Updated: Oct 16, 2018
A brief look at what it's like to sit around at work all day, reading and writing to make ends meet.
my day job
I am in the unique position where my day job allows me to sit on my ass and do nothing, sometimes for twelve to fourteen hours a day. Yes, I get paid just to show up, tip my hat at some people, and then watch the world go by. Is it glamorous? Not by any means. Is it easy? Most of the time, yes. Do I enjoy it? Absolutely. I have been given the gift of time and intend to use this gift to my full advantage, whether it be learning a new skill, taking up a foreign language, reading the next book on my list, or developing another novel. I bring a chair with me in which to sit, set it up in the bed of my truck (as can be seen in this picture), and ensure that the tea in my cup holder is strong and hot. Why does it have to be strong? Because anything weak or watery is simply not worth drinking (this may be seen as a not so classy jab at those that prefer American lagers over beers of actual quality). And why does it have to be hot? Because I am so cold at all points during the day, even while living in sunny Southern California, that I am in desperate need of an external heat source in order to prevent my bones from stiffening, my lips from turning blue, and the entirety of my being from hardening into a block of ice. Yes, that was a hyperbole, though I have legitimately considered the possibility that I may have a circulation problem, especially when I am draped in several layers of heavy material in order to stay warm in 90 degree weather. Am I a lizard?
reading and writing all day
Ugh! Sometimes, after writing for a couple hours straight, I feel that no more writing can be done. This is not uncommon, nor is it an issue. One can only focus on a single task for so long before their brain begins to melt, causing the juicy innards of the skull to run down their neck hole and deposit these precious brain cells in the stomach, a place bubbling with acid that will undoubtedly wreak havoc on these delicate cells and cause them to lose all functionality. I needn't have to explain how undesirable this would be.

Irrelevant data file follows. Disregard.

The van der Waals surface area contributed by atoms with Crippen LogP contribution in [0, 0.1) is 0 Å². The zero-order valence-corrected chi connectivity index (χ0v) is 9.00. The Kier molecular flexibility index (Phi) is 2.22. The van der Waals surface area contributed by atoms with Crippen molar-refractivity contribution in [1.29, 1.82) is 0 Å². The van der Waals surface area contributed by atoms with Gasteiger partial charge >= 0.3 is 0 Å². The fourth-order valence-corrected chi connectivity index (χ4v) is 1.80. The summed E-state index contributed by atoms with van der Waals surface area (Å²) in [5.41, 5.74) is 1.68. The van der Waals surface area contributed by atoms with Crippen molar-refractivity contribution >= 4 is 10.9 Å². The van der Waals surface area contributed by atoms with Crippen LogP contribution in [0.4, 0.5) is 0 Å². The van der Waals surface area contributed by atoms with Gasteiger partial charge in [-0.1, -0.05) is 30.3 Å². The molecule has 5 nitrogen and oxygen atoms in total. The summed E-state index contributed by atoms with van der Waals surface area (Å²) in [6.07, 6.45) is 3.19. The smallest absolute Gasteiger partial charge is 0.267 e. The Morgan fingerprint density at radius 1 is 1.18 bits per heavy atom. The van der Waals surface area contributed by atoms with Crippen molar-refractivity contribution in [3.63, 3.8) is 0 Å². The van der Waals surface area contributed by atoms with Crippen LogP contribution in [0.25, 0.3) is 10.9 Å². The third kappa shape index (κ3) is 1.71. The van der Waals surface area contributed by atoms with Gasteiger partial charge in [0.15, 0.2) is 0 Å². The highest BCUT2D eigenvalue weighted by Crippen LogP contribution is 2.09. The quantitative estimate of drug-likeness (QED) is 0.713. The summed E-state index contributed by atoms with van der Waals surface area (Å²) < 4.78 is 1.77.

Before I reach this point of mental retardation (I use that word not in the horribly offensive way in which it is often used, but in the very literal definition where my brain is actually slowing down. Don't sue me), I switch focus onto something else. Often this is reading a book (as can be seen in the image above; I am currently reading Blindness, by Jose Saramago, a strangely enticing book that is written much as a blind person sees), or checking up on the daily news, or listening to some music. There are times when I find that my writing gene has suddenly become inactive and I must wait for another day to churn out written content of any worth. This happens every once in a while, and I simply accept that no writing will be accomplished at that time and I am able to complete other tasks.
Oh, how this blog post has turned slightly dull. I am here explaining that on some days, I can write, while on other days, I cannot, and all the while you, as the reader, are falling asleep in your chair. Well, my sincerest apologies for the direction in which my mind took this rant. Here is a much more entertaining paragraph to conclude my post.
One of the greatest moments of my life occurred while I was driving home from work, the same day on which the above picture was taken. I was sitting in my car, oblivious to the fact that my life would be forever changed in a matter of seconds. Oh boy! How the goosebumps have re-emerged upon my arms at the simple thought of this past moment. With the radio blaring, as one often does when trapped in rush hour traffic like a cow being guided toward slaughter (little darker than intended but the point still stands), I began to sing along to Tom Petty's Free Fallin'. Stopped upon the freeway, bored out of my bloody mind, singing to a truly brilliant song, I look about myself at the hideous cars sharing my view and stare at the drivers that opted to purchase these hideous cars sharing my view. And then it happened. My god! I look to my right, at a little sedan stationary beside my truck, and there, behind the wheel, is someone singing along to Tom Petty's Free Fallin'. I know this because she is listening to the same radio station and seems to be mouthing the words that are coming from my speakers. This was one of those moments when you experience something that you didn't realize you had always wanted to experience. Here was this girl, listening to the same station as me, singing with me to the same song. We were a pair, a duet, a couple of Angelians on the road to gridlock, sharing a pristine moment that neither one of us could have predicted. Did she notice me? Alas, she did not. However, I sang with her as if she knew. It was beautiful. We were beautiful. And I felt that the meaning of life had showed itself to me, relinquishing its secrets to a mortal man that had witnessed a miracle.